Opinion filed November 5, 1977.
SYLLABUS BY THE COURT
1. CRIMINAL LAW — Inability to Provide Full Transcript — Effect. The inability of the state to provide a full transcript of the trial proceedings does not entitle a defendant to a new trial per se. Before defendant can claim he is entitled to a new trial he must demonstrate that despite a good faith effort it is impossible to reconstruct the missing portion of the record and this precludes effective appellate review of the issues.
2. SAME — Instruction Not Objected To — Instruction Must Be " Clearly Erroneous." When an instruction has not been objected to at trial, this court's scope of review is limited to a determination of whether the instruction is "clearly erroneous." An instruction is clearly erroneous when the reviewing court reaches a firm conviction that if the trial error had not occurred there was a real possibility the jury would have returned a different verdict.
3. SAME — When Malice May Be Inferred. Malice may be inferred from the fact a homicide was committed with a deadly weapon.
4. SAME — Second Degree Murder — New Trial Denied — Instructions. In an appeal from a criminal conviction for second degree murder (K.S.A. 21-3402), the record is examined and it is held: The trial court did not err in (1) failing to grant a new trial due to the unavailability of a portion of the trial transcript, or (2) its instructions to the jury.
Appeal from Sedgwick district court, division No. 6; ROBERT T. STEPHAN, judge. Opinion filed November 5, 1977. Affirmed.
Michael D. Gragert, of Hiebsch, Robbins Tinker, of Wichita, argued the cause, and was on the brief for the appellant.
Stuart W. Gribble, assistant district attorney, argued the cause, and Curt T. Schneider, attorney general, Vern Miller, district attorney, and Sharon Werner, assistant district attorney, were on the brief for the appellee.
The opinion of the court was delivered by
This is a direct appeal from a jury verdict of guilty of the offense of second degree murder (K.S.A. 21-3402). Defendant had been living with the victim, Shirley Sanders, for about three years.
The facts which led to Shirley Sanders' death are not in serious dispute. On the afternoon of December 28, 1974, defendant arrived home from work, planning to meet Shirley later at a friend's house. Before leaving home, defendant had two mixed drinks and got his handgun, ostensibly for the purpose of taking it to the friend for later use to herald in the new year. Defendant then drove to meet Shirley and his friend, Charlie Phillips.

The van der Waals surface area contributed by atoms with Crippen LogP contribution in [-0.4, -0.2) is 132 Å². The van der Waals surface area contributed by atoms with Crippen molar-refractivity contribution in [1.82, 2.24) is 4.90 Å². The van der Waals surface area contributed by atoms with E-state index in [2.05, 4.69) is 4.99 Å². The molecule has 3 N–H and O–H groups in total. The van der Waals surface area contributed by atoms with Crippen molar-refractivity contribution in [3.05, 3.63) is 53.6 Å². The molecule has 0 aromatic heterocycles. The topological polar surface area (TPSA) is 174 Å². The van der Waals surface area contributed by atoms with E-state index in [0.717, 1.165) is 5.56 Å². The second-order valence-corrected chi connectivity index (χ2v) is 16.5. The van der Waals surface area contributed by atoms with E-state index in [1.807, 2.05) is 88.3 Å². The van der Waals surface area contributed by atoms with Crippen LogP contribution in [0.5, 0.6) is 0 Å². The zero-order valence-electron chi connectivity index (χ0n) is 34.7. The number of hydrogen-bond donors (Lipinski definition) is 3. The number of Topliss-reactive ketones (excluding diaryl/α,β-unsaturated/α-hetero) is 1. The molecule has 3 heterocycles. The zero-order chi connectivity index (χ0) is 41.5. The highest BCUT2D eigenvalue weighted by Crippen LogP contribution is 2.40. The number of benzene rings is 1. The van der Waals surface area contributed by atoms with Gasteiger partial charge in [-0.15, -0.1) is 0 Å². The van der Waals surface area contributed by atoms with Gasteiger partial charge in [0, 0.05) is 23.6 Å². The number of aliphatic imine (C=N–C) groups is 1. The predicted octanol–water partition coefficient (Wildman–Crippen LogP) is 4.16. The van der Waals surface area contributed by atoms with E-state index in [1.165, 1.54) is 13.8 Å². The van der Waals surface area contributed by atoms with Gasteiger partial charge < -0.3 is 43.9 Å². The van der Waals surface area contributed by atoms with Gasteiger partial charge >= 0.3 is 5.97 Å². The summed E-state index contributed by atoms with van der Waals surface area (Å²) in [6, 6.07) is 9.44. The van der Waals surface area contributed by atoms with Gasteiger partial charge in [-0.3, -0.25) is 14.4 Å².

While at Phillips' house defendant had another drink, several beers and straight gin, all on an empty stomach. About midnight defendant and Shirley went to the 904 Club, a Wichita nightspot owned by Phillips. Because of defendant's condition he did not remember how he got to the club.
Shortly after defendant arrived at the club, he got into a scuffle. Phillips broke it up and threatened to call the police if there was further trouble, then turned and walked away from defendant. About that time Shirley spotted a girl friend and stated she was going to get the friend to take her to her father's house. Defendant intervened and told Shirley she wasn't going anyplace, that she came to the club with him and would leave with him. Defendant and Shirley left the girl friend and walked to the bar. A few seconds later Phillips and Shirley's girl friend heard Shirley say to defendant, "[Y]ou always talk about shooting me, so shoot me God damn it, shoot me. . . . I know you got your gun, but I am not afraid of you." Phillips went to defendant and asked if he had a gun; whereupon defendant pulled out a pistol and fired four shots, three striking Shirley and killing her.
After the shooting, defendant left the club and went to the residence of a friend, Cullen Becknell. When defendant went into the house he stated to Cullen, "Call me a lawyer I think I shot Shirley, but I don't think I killed her." Cullen's wife, Clara, testified that defendant said he shot Shirley because she just pushed him a little too far.
When police arrived defendant was sitting at a table with a pistol near his right hand. Defendant was advised of his rights and was arrested. Thereafter, defendant told officers his gun had been used to shoot Shirley Sanders.
The testimony comprising the state's case came from twelve witnesses. Defendant was the only person to testify on his behalf. Thirty pages of defendant's testimony were transcribed, but another fifty pages were lost. On order of the district court an attempt was made to reconstruct the missing transcript through testimony of defendant's trial attorney. The lost transcript formulates defendant's first point on appeal.
Defendant argues the incomplete transcript makes meaningful appellate review impossible and deprives him of a substantive right. He asks that the judgment and verdict be set aside and a new trial ordered. To buttress his argument defendant cites Griffin v. Illinois, 351 U.S. 12, 100 L.Ed. 891, 76 S.Ct. 585, wherein the United States Supreme Court held that the equal protection clause of the United States Constitution requires a transcript be provided an indigent defendant where it would be provided to a defendant who had the ability to pay for it.